You’ll encounter two closed gates that you can pass through. Be sure to close them. In one place you must ford a stream that was about two and a half to three feet deep.
The road north from the ranch becomes more difficult so don’t attempt it if you aren’t comfortable with unimproved roads and rock fields.
Just past the ranch there’s a burned area with ghost-like juniper skeletons.
You can see the road before you snake through the countryside. This is a previously burned area with no juniper and it is slow going due to the road condition. You can see Newcome Lake in the distance
There are water sources in the area and unique water collection technology for livestock.
Watch for the old stone corral on the east side of the road.
Newcome Lake is alkaline and opaque. Maybe if it was really hot, a swim in those waters would be welcoming.
Despite the historic abundance of game and wildlife, we only saw this loan stallion.
Coming down out of the valley, the view is of Honey Lake Valley.
On a clear day, you can actually see Honey Lake to the west, assuming it has water.
Alkali Flat is to the east.
There’s a solar array on the south side of the valley and you’ll pass by the power lines as you descend into Honey Lake Valley.
Solar array in Honey Lake Valley.
Our route followed Flanigan Road which runs along the Union Pacific railway cutting through Honey Lake Valley. There’s nothing in Flanigan except of piles of railroad ties. Following this route through Astor Pass brings you to the north end of Pyramid Lake at the Needles.
On a clear day, you can see the Pyramid across the lake.
We came down the east side of Pyramid Lake and then onto 445 heading southwest to Reno.
If you take the full trip like we did, you will need a good 4WD with fairly high clearance. We had a 4WD Toyota Tacoma and did just fine. You can always turn back at the closed gates at Winnemucca Ranch where the going gets tough, and it will still be a good trip.
We took about 8 hours and stopped frequently along the way.
Have a good map. We used the Benchmark Nevada map.
A compass comes in handy so take one. The web of dirt roads can be intimidating; just make sure you are traveling the in the direction.
If you take the trip let us know!
Sutro Tunnel Update: Step Inside “Impossible”
By Taylor Hamby
Friends of Sutro Tunnel Charity
When NevadaGram last visited the Sutro Tunnel in February 2022, readers accompanied the intrepid reporter David Moore and our own Robin Cobbey on a vicarious visit to the historic Sutro Tunnel and Site in Dayton.
NevadaGram’s dispatch from the town formerly known as Sutro was the last formally assigned article from NevadaGram’s fearless leader David W. Toll. “Go see what’s going on over at Sutro,” Toll said from NevadaGram World Headquarters in Gold Hill.
Saturday, February 12, 2022 was a Media Day organized by Chris Pattison, the then-newly-minted Site Manager of the Friends of the Sutro Tunnel Charity (FOST).
FOST had assembled in recent years as the officially unofficial stewards of the iconic Sutro Tunnel & Site. The group became a genuine, bonafide Nevada non-profit organization in 2021.
When NevadaGram last traveled the winding suburban sprawl through a freshman Dayton neighborhood past Sutro Elementary School and onto “No Number” Sutro Tunnel Road, it was the first tour of the season. Regular guided tours–now a bimonthly occurrence during the Season in 2023–were still a hopeful dream at that point.
The idea that the Sutro Tunnel––which had collapsed after a faulty late 1970s-era rebuild courtesy of Houston Oil & Minerals––could ever be safely set foot in again, let alone rebuilt, was seen as a fool’s folly on par with Adolph Sutro’s original idea to build the tunnel in the first place.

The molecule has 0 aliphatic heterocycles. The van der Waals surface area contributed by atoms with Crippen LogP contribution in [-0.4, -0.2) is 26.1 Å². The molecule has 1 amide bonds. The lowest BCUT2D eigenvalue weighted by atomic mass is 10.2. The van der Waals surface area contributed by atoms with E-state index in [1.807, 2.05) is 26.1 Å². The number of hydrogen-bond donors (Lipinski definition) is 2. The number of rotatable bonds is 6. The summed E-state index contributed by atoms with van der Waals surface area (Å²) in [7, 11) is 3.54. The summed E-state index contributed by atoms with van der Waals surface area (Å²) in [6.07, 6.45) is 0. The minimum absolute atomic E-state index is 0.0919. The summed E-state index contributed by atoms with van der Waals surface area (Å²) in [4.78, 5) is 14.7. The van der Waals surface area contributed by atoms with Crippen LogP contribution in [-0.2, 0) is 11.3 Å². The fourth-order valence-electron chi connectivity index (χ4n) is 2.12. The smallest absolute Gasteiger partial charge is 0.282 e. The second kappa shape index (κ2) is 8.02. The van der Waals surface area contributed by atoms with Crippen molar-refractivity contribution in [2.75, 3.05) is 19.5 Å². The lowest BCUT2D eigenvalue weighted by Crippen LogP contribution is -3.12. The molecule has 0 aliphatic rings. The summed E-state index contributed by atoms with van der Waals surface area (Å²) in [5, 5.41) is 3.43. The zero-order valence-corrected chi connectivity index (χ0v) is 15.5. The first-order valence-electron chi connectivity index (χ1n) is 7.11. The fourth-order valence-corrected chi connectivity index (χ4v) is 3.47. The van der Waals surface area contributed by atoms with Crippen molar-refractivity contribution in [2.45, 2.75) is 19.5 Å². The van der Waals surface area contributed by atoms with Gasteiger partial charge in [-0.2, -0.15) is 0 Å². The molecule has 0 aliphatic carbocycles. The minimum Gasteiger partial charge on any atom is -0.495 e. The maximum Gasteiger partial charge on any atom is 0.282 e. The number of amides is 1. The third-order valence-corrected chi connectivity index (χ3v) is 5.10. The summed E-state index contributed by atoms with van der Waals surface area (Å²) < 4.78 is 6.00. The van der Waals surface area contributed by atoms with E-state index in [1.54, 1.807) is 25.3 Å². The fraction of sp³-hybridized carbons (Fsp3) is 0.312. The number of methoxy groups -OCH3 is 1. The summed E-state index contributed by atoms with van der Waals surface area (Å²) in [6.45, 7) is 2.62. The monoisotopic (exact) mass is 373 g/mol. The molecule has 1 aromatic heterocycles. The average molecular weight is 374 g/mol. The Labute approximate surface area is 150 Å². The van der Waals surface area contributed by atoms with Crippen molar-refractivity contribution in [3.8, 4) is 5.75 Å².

“Everyone told me impossible––never going to happen,” Pattison says of his initial inquiries into what it might take to reopen old man Sutro’s tunnel. Luckily, Pattison says, he was new enough to not know it was an impossible feat and began taking steps in the direction of rebuilding the iconic structure.
There were the collapsed timbers from Houston Oil & Minerals’ defunct rebuild to reckon with, which, on their own was enough to make a harrowed historic preservationist tip-toe backward in silent retreat.
But then there was also the giant, gaping hole just on the other side of the iconic Sutro Tunnel façade.
And the swampy, muddy mess on the floor created by the Sutro Tunnel herself, as she attempted to keep up with her initial intentional function of sloughing out excess water from the Comstock Mines.
Almost one year to the day of NevadaGram’s last Sutro visit, folks could begin to step foot inside impossible. The first 50 feet inside the mouth of the tunnel was rebuilt, using Adolph Sutro’s original design and 160-year-old Tahoe lumber, by February 2023.
Now, two guided tours a month are offered from April through September. These 2.5-hour guided history tours are led by a rotating cast of Comstock history experts such as Pat Neylan (maestro of St. Mary’s in the Mountains Museum in Virginia City, NV, and the Dayton Museum), Lee Brunell (dedicated Donovan Mill in Silver City volunteer) Dan Webster (author of Mills Along the Carson River) and Chris Pattison, the enthusiastic public face of the Friends of Sutro Tunnel Charity.
“Chris, no offense, but when I first heard these tours were $65 bucks I was worried they were a little overpriced,” Sutro Tunnel docent Lee Brunell said on a recent tour. “Now that I’ve been on and seen several of the tours, I can say without a doubt this is a $100 tour.”
The Sutro Tunnel & Historic Ghost Town of Sutro is open to explore & tour on the following dates in 2023:
– Wednesday, July 19
– Saturday, July 22
– Wednesday, August 23
– Saturday, August 26
– Wednesday, September 20
– Saturday, September 23
Jeff Nicholson’s Art Show in Elko
If you are anywhere near Elko this summer don’t miss the exhibition at the Northeastern Nevada Museum. Jeff Nicholson’s 40 Years Painting Nevada is a retrospective of his career painting the Nevada landscape, architecture and more personal subjects. The exhibit runs through August 27. Check out of some of the pieces in this slideshow.